The next day Ramphal went to the merchant and asked for some work. Moharchand was pleased. He thought that another fool had come to him to get trapped into working for him for nothing. So, He spoke, “Ramphal! I can employ you. But I have some conditions."

Ramphal said, “Tell me your conditions, sir. And I want to know what I will get paid?"

The wily Moharchand knew that he was making servants work for him for nothing through tricks of conditions. So, to lure the job seekers he used to offer very attractive salaries

He spoke, ‘Look. I will pay you ten gold coins every month. But the condition is that you must not give me any reason to get angry the whole month. If l get angry, you lose your salary. You must do so good work that I should not get angry.'

Ramphal innocently said, ‘Sir! I don’t know what makes you angry. A man can control his own anger. But he has no control over the anger of others.'

Moharchand was cunning. He played his game differently. He smiled, “Alright then. If you get angry on any matter, you don’t get your salary for that month. If I get angry I will give you 15 gold coins instead of ten."

Ramphal agreed. 'That is fine. And I want you to give me food. Moharchand played the same old game, ’Done' You will get a leafful of food each time.'

Ramphal accepted it. He made one demand, "Sir, let's agree to one more thing. You will not sack me from your service.’ Moharchand raised his eyebrows but he trusted his cunning. So, he said confidently. “lf I sack you from service before one year, I will pay you 100 gold coins as compensation. But if you leave my service you will pay me 50 gold coins as fine.’

Ramphal was a bit scared. The merchant could harass him to make him quit. But in the end he accepted the condition putting his trust in God.

He began his duty from the very next day. At meal time Ramphal went to the cook with a leaf to get his food. He had taken a huge banana leaf. It took entire food cooked for the whole family. But they had to fulfill the condition. Ramphal took the load of food to a nearby hut where his brother Gotia waited for him. The brothers ate to their hearts' content. They fed the left over food to dogs and crows.

When the merchant leant about the trick of Ramphal, he felt enraged. But he could not show his anger. Ramphal worked for a month. At the fag end of the month the merchant asked him to go to the godown and fill the food grains in the sacks. Ramphal came back in the evening having filled only half of the sacks. The merchant wanted to get Ramphal angry to make him lose his salary. He said. 'Why did you come back? You were to fill all the sacks."

Ramphal calmly said, “I got tired. Will do it tomorrow."

Moharchand lost his temper and growled, "Stop tomorrowing. Get back and do the job."

Ramphal laughed and taunted, ‘Richman sir. I will do it tomorrow. And you owe me 15 gold coins to be paid to me tomorrow."

Moharchand had forgotten about their employment conditions. So, he yelled, ‘You are a shirk work.’ And what makes you think that you can rob me of 15 gold coins?"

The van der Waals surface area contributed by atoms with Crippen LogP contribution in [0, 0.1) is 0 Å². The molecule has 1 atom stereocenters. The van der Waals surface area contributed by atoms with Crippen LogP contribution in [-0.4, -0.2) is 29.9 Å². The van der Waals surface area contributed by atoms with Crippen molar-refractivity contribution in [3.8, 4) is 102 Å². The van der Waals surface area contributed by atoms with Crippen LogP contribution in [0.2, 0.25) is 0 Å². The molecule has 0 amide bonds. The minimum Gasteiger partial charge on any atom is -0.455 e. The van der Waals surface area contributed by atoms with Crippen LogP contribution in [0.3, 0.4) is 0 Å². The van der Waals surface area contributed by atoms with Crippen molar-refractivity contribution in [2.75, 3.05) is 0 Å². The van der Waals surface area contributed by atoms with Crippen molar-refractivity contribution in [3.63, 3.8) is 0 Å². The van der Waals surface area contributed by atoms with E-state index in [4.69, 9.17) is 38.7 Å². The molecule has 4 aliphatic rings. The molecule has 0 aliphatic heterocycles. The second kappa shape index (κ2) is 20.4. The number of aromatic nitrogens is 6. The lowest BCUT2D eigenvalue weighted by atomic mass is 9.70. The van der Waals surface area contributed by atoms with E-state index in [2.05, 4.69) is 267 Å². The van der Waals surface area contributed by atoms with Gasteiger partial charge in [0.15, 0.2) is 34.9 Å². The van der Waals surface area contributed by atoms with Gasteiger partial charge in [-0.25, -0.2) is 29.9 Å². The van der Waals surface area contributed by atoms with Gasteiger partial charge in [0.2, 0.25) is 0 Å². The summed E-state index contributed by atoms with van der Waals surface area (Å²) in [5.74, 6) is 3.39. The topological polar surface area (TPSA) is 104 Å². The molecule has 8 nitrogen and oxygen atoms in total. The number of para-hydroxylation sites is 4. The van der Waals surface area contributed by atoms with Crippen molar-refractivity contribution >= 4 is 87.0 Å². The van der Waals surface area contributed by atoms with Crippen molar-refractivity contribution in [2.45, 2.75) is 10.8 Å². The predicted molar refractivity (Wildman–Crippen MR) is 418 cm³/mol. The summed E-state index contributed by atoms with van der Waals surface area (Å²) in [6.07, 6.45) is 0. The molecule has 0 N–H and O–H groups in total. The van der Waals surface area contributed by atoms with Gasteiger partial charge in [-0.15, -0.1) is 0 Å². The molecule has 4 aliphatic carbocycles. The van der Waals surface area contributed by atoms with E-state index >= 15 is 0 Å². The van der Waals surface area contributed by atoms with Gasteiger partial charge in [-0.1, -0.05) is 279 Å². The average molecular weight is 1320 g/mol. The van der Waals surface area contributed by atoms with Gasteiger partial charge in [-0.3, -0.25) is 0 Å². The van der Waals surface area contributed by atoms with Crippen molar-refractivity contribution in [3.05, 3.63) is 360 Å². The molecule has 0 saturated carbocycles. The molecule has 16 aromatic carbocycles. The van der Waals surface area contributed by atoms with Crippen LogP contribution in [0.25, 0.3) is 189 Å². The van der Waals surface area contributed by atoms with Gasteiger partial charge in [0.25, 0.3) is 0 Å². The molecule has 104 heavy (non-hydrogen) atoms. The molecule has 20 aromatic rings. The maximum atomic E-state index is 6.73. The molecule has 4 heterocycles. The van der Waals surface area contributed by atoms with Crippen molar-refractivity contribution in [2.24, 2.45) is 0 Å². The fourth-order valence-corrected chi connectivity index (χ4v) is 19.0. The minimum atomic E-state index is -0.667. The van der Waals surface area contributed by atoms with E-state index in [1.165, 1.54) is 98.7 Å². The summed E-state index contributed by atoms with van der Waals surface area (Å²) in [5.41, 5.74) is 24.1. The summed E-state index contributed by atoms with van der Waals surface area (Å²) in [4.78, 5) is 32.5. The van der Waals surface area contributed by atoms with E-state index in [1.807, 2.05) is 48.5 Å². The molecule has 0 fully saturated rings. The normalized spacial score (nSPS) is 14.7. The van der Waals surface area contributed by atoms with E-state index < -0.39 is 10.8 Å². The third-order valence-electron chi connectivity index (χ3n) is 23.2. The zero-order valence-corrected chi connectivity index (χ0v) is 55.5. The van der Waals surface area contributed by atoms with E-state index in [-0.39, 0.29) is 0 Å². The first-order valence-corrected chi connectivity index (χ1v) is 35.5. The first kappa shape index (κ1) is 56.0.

"Sir? You are getting angry,' Ramphal smiled.

The merchant suddenly realised his mistake. He gave out a hollow laugh and uttered, “Oh' Well okay I see.’ The next day he paid 15 coins to Ramphal and made up his mind to make Ramphal work for nothing for the next six months. Then, frustrated Ramphal would quit and pay him 50 gold coins as a fine, he thought.

Ramphal was equally clever. He came to work next day. Moharchand asked him to do godown job and attended to his other works. A few hours later he found Ramphal basking in the sun outside the godown. He boiled inside but could do nothing to Ramphal. Losing temper meant another loss. He merely asked Ramphal to do his job in a very soft manner.

Ramphal was doing little work. A week went by. He would remain busy mostly talking and bantering with other servants. And he was taking loads of food on the banana leaves. He was proving a thorn in the flesh of the merchant.

One day, the wife of Moharchand complained. 'This Ramphal is spoiling all our servants. Why don't you get rid of him?"

He told his wife the reason. The wife reasoned, 'You have been making all these servants work for you for nothing for so many years. This man is teaching you a lesson. Learn to pay fair wages to your workers. Make him quit or all the servants would rise against us ’

Next day, he sent a message to Ramphal to meet him. Ramphal said he would come later. At noon he came and sat down to eat. The merchant appeared there and screamed, ‘Ramphal… Get out! I am sacking you."

Ramphal finished his meal and came to the merchant. He said, ‘That's fine, sir. Give me compensation of 100 gold coins according to our terms and no trouble.’ The merchant was ready for it. He handed over 100 coins and Ramphal departed.

The merchant Moharchand was feeling defeated. He was angry at himself. But getting rid of Ramphal gave him great relief. He peeped out of his window and saw Ramphal going away holding the hand of a small kid. Moharchand looked carefully and realised that the kid was Gotia. He took a vow that he would never again make anyone work for nothing.